Integrity must underpin our democracy

2014-04-01 10:00

Section 181(2) of the Constitution states clearly that chapter 9 institutions are independent and “subject only to the Constitution and the law”, and gives the injunction that those who serve in these offices “must be impartial and must exercise their powers and perform their functions without fear, favour or prejudice”.

The Constitution goes further and states clearly in section 181(4) that “no person or organ of state may interfere with the functioning of these institutions”.

The accountability of these institutions is clearly stated in section 181(5), which requires the institutions to report to the National Assembly on their activities once a year.

The core and critical value of integrity is the heartbeat of these institutions and the constitutional provisions that govern them. This is true for all the institutions housed in chapter?9 of the Constitution and it is the challenge of personal values for all those who choose to serve in these institutions.

In a conversation with biographer Richard Stengel in May 1993, former president Nelson Mandela, whose inauguration we reflect upon on May 10 this year, said the following with regards to integrity: “When you are a public figure, you have to accept the integrity of other people until there is evidence to the contrary.”

These words have been of relevance and importance to me in the various incarnations I have had serving in public life in South Africa since 1999. They will always guide me, whether in public or private life spaces.

These words resonated ever more with me when I was appointed as a commissioner of the Independent Electoral Commission (IEC) in November 2011.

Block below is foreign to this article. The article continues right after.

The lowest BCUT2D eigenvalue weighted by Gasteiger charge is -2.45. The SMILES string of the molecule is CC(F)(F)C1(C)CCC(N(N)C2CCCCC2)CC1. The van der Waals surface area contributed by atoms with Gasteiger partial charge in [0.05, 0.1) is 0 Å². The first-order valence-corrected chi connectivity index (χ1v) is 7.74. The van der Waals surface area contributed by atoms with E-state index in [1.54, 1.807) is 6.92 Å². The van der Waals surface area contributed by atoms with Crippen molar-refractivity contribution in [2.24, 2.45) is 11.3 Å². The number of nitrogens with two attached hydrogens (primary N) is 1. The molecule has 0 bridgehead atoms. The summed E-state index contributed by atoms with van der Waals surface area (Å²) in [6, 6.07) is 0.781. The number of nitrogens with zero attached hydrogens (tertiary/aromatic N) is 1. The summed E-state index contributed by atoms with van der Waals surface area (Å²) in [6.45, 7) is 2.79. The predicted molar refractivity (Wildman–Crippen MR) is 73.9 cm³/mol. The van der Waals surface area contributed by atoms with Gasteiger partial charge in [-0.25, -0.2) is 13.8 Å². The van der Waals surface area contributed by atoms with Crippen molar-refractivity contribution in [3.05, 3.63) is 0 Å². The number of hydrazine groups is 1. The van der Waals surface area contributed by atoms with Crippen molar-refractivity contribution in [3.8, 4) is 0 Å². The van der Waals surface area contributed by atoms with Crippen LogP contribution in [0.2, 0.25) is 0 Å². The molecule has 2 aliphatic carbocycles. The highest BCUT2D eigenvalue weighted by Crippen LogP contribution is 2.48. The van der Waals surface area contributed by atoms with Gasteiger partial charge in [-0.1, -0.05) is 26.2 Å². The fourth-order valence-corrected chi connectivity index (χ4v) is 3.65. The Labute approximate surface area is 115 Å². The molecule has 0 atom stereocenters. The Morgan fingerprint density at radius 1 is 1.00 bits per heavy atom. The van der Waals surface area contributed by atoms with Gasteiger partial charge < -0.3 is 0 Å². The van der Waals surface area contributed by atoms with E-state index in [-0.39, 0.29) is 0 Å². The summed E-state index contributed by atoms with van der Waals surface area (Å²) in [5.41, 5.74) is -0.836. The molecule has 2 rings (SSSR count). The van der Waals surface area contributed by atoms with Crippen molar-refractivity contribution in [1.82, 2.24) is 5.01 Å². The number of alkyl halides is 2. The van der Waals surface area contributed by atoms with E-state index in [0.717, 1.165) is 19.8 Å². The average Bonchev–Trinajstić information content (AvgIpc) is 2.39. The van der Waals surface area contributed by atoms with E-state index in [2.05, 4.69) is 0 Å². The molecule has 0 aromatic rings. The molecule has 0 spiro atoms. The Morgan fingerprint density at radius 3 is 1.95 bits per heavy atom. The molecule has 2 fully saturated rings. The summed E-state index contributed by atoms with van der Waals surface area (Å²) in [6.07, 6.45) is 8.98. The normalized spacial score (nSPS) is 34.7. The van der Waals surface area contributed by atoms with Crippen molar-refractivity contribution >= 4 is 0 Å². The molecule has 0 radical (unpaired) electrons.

They have proved to be an important, clarion call in times of great challenge over the past two and a half years of active service in South Africa’s electoral management body, which enjoys a special status in our Constitution as a chapter 9 institution tasked with supporting constitutional democracy.

Our constitutional institutions comprise women and men of goodwill who serve in their individual capacity as sentient beings – bringing their own personal values, ethics and ethos to bear – as well as being part of collective structures where dialogue, argument, difference and compromise are the tools of the effort to construct robust environments.

In an election year this means, rightly so, that all our institutions – especially the IEC – are under a significant amount of scrutiny at both the level of individual commissioners as well as at the level of our collective endeavours.

While there is very little doubt the commission is ready for this year’s elections at the organisational and administrative levels (the daily heroic deeds of thousands ensure this), it remains a challenging space at the level of integrity given the matters that have been prominent in the public arena.

Personally, it has been exceptionally difficult to be in an institution where the cloud hanging over the chairperson of the commission in the wake of the PwC report threatens its institutional integrity.

I have also personally found it challenging to be party to collective decisions I have often had difficulties with from a legal perspective with the only option being to note dissent when possible.

I have very little doubt it has been equally challenging for other members of the commission to contend with my dissent on core challenges.

But this is, in essence, the challenging space where personal integrity meets compromise.